Friday, December 13, 2019

Joint powers

Suppose neither Alice nor Bob has the power to budge the sofa, but together they can lift it. Causal powers belong to substances, and Alice and Bob do not compose a substance, so it seems the causal power to lift the sofa does not belong to the pair as a pair. Rather, the power must belong to the pair in virtue of the substances composing it. But how can that work?

Here is what I used to think. Causal powers come with actuation conditions. So we can say:

  1. Alice has the power to lift the sofa when Bob is helping.

  2. Bob has the power to lift the sofa when Alice is helping.

But now suppose both are working together. Then both causal powers’ actuation conditions are met. But when each of two causal powers for an effect E is actuated, then E is overdetermined. Thus, the sofa’s upward movement is overdetermined. But that is clearly false. So something is wrong.

Maybe we just need a better account of overdetermination? Or maybe there need to be irreducibly joint powers?


William said...

Why should only persons have powers? Don't nations have powers that are not held by any single citizen of that nation?

Alexander R Pruss said...

There are no nations in the correct fundamental ontology. :-)

Note, too, that there is a difference between having a power not held by any part and having a power not *reducible* to the powers of the parts.

William said...

Well, perhaps the resolution to the table problem is to say that there is no table, just as there are no nations. So the power of lifting is not of a table, but of part of the mass of the thing called a table that is not in the ontology.

Though I wonder if this does not start to look like a reductio of the limited ontology at some point.

SMatthewStolte said...

Maybe we should say that Alice has the power to partially lift the sofa when Bob is helping. (I think there’s no such thing as partially lifting without help. If the thing is too heavy to get off the ground, pulling up isn’t lifting at all.) Is this what it would mean to talk about irreducibly joint powers?

Atno said...

I think Bob and Alice jointly contribute to the actualization of a single power. When you combine Bob and Alice, you get that power. Not very different from causation in general; a match does not by itself literally have a power to produce fire, but it has some power by itself, and other substances and environmental conditions have other powers which "add up" to fire combined with the match, etc.

AMC said...

Is there a problem with defining power in terms of ability to exercise a certain physical force?

So, in order to move a sofa, a certain number of units of (directional, mostly upwards) physical force must be applied to the sofa.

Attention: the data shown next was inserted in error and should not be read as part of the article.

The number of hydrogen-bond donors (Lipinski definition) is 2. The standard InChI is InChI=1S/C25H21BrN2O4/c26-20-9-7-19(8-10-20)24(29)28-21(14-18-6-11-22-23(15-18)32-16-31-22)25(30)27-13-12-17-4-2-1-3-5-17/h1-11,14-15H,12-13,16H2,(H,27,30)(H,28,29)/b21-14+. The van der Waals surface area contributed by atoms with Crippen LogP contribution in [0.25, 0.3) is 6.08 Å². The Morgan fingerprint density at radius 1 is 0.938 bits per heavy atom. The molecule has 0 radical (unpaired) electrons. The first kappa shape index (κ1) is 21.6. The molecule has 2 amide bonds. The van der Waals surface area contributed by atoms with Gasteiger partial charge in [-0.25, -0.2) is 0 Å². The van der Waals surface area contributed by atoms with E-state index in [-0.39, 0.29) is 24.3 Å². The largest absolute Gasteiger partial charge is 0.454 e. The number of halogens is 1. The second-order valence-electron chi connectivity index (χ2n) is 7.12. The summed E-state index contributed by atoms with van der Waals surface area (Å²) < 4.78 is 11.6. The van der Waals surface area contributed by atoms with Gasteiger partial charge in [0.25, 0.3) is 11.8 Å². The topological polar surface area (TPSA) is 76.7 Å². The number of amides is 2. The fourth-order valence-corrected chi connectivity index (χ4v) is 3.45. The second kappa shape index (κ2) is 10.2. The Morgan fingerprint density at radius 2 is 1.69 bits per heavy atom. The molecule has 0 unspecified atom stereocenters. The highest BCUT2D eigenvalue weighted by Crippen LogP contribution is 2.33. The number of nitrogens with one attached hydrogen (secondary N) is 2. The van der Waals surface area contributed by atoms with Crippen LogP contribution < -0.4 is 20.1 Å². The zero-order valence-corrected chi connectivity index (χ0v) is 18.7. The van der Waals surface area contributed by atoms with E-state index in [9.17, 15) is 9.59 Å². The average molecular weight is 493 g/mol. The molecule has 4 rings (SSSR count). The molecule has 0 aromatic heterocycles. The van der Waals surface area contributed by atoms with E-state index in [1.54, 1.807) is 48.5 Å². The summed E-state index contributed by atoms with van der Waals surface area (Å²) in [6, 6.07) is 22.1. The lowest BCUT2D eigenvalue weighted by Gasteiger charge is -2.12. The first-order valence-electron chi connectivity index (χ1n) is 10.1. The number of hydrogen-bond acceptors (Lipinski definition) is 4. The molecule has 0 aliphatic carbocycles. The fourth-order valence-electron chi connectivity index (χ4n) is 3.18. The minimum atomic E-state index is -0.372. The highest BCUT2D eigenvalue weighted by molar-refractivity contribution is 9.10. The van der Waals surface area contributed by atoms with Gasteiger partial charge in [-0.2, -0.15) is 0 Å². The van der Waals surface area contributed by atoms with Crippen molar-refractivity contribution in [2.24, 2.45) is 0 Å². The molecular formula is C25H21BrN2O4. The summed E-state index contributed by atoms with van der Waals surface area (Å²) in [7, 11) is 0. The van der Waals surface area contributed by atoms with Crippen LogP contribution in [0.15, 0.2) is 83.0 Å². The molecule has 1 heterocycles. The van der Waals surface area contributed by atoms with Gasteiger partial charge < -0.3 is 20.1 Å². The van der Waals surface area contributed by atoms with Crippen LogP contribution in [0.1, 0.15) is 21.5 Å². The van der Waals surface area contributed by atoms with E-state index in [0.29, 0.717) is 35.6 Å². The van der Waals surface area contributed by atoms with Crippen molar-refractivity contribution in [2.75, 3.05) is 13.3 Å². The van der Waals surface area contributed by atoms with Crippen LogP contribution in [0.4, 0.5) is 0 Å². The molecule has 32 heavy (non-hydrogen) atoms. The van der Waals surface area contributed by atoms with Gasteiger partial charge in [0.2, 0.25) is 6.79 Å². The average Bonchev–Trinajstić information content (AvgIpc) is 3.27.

Each of Bob and Alice (on their own) can only exert less units of physical force on the sofa than is required to move it.

Any substance, or combination of substances (whether Alice and Bob or anything else), can only move the sofa when the (or at least the) requisite units of physical force can be applied to the sofa.

Wouldn't you just say at if any single substance or multipllicity of substances is/are to move the sofa, then that single substance or multiplicity of substances must be able to exert the requisite units of physical force on the sofa?

Jonathan D. Jacobs said...

What would be wrong with thinking something like this? Powers are powers to do very specific things. (Our ordinary concepts don't concern themselves with all the details.) Most of the time, powers are powers to *jointly cause* things. (In our world, things rarely, if every, act alone.) Many of the things we normally think of as "actuation conditions" are really just potential joint causes. So Bob has a power to jointly cause the movement of the sofa, and that power is massively multi-track: the power to jointly (with Bob, the earth's gravitational pull, the atmospheric conditions, etc., etc.) cause the sofa to move in thus-and-such a specific way, the power to jointly (with Bob and Sara and . . .) cause the sofa to move in this-other specific way, etc., etc.

Alexander R Pruss said...


I think it depends on how one works out the details of the proposal. Consider two variant ways of parsing:

1. Bob has the power-jointly-with-Sara to cause the sofa to move.

2. Bob has the power to-jointly-with-Sara-cause the sofa to move.

If we go for 1, then I have a hard time distinguishing this from the actuation condition story that leads to overdetermination. If you want to go for 1, maybe you can spell out a bit more to help me see how this differs from Bob having the power to cause the sofa to move in the circumstance of Sara helping.

If we go for 2, then I think we have potential falsity: Bob needn't have the power to make it be the case that jointly with Sara he causes the sofa to move. For to have that power, he would have to be able to *make* Sara cooperate.